How Among Us turns accessibility into achievement

Photo of Among Us
Ethan Waters/Staff
Developer: InnerSloth

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Among Us is bigger than a mobile game. We already know that. The Among Us lobby is a home in quarantine, a place for friends to socialize in groups of four to 10 with no risk of perpetuating the COVID-19 pandemic. It’s a trend that’s been around since March — people have a new attachment to video games as a way of feeling some normalcy with their friends. But in itself, Among Us is a game that’s been around long before COVID-19 and virtual meetups were of any concern. 

Stemming from various “bluff” card games such as The Resistance, Coup or, most popularly, Werewolf and Mafia, Among Us is conceptually old hat. Even virtually, Space Station 13 already preceded Among Us as a video game that invites an informed minority of players to sabotage and kill the majority, who must determine the “impostor” members of the group. These games may not have imparted an entirely new vocabulary on their players — a vocabulary piloted by “sus,” a shortened form of suspicious — but this is where we uncover Among Us’ primary accomplishment.

There’s such a universality to playing Among Us that finding and ejecting impostor crewmates almost traverses a language barrier. “Sus” isn’t English; it’s Among Us language. And with lobbies that don’t bar players based on language, it’s important that players adapt to learn “sus” and call out sketchy players in the simplest possible terms. After all, the game’s socialization is atypical, as players must remain quiet until a crewmate is reported dead or an emergency meeting is called. At that point, players must respond quickly in the chat or speak aloud over Zoom, FaceTime or any virtual conference platform a group may use.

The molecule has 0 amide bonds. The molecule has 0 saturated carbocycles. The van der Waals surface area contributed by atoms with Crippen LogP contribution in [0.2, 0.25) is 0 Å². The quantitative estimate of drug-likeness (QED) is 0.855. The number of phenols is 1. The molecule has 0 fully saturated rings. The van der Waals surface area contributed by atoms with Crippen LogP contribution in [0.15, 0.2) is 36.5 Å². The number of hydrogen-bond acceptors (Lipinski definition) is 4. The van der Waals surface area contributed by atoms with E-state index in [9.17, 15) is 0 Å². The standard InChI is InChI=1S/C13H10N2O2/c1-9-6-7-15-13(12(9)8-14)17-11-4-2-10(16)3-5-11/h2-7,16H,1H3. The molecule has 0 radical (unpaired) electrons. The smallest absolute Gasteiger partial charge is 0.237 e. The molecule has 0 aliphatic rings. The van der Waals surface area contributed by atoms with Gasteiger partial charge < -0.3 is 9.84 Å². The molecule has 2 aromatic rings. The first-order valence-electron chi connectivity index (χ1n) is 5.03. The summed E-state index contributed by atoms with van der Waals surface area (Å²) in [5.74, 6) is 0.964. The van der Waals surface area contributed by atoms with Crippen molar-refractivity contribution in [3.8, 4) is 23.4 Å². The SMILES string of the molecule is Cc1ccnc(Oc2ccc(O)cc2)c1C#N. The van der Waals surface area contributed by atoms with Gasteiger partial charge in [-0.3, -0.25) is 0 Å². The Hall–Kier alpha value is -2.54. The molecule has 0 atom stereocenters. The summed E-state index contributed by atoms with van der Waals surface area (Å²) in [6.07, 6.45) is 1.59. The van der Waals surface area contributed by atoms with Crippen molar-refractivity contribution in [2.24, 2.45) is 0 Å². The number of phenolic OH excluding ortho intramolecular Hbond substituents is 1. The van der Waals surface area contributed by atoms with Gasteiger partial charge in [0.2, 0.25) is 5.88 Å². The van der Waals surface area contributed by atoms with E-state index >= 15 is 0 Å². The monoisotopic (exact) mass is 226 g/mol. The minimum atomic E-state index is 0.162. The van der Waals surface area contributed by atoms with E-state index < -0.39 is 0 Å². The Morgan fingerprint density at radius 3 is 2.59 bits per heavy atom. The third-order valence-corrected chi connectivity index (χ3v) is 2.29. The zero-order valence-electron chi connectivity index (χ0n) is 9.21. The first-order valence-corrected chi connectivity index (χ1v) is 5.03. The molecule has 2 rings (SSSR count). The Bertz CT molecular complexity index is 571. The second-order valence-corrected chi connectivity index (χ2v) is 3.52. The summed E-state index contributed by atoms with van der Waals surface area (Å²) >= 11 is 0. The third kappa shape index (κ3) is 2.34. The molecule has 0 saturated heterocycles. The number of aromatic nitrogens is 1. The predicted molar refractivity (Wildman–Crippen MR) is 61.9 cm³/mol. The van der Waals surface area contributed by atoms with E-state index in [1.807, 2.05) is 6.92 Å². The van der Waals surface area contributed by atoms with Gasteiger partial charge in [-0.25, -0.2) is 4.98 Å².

But when Among Us was released in June 2018, even developer InnerSloth could not have predicted its relevance in two years’ time. After taking off in Korea in 2019 and blowing up in Brazil later last year, mainstream U.S. audiences became enamored with Among Us in July 2020 when Twitch streamers, namely Sodapoppin, brought the pastime to their platforms. It only makes sense that InnerSloth canceled the development of Among Us 2 in favor of improving the vastly-growing flagship game.

Unlike its predecessors, both virtual and physical, which follow a specific set of standards for each game, Among Us players can now customize rules to make the game as simple or as long-winded as they please. Running speed is typically one of the most debated features upon entering an Among Us lobby, as many players want slower speeds for crewmates and faster speeds for impostors so impostors can dodge crewmates more easily after a kill. On the other hand, keeping a rapid pace for crewmates creates the possibility that tasks — predetermined chores around the ship you play on — will get completed faster. By completing all of their tasks before losing a majority to murder and mutiny, crewmates defeat the impostors. If the impostors become a majority and kill most of the crewmates, however, they secure victory. 

There are plenty of other customizable features for each Among Us game: how long each task is, how long players have to discuss theoretical impostors and decide who to vote out of the ship and how long impostors must wait in between each kill. But arguably the most important customizable feature, which InnerSloth debuted shortly after the game’s inception, is a host’s ability to kick or ban disruptive players. With hacking via bots who relay support for President Donald Trump’s reelection on the rise in recent weeks as the U.S. election approaches, this feature is necessary for players who seek uninterrupted, quality gaming time with a specific group of friends. But the very need for such a component suggests that Among Us is just as important as social media in terms of providing a public forum  — the type of typically unregulated space that we can no longer comfortably inhabit in person. 

The beauty of this social space is that players need not personally know their “crewmates” in order to interact with groups of people. One can enter a lobby and expect a game to start within a few minutes at most and can stay with that same group of people as long as the others remain in the game, though they can leave at any time. This type of random group socialization is possible on sites such as Omegle or any online video game, sure, but few games are so simple and collaborative, not to mention affordable — Among Us is free for mobile and $5 for PC. Among Us is truly universal, accessible by nearly anyone with a smartphone and a knack for using it. Sorry, older generations. 

Contact Ethan Waters at [email protected]. Tweet him at @ewate1.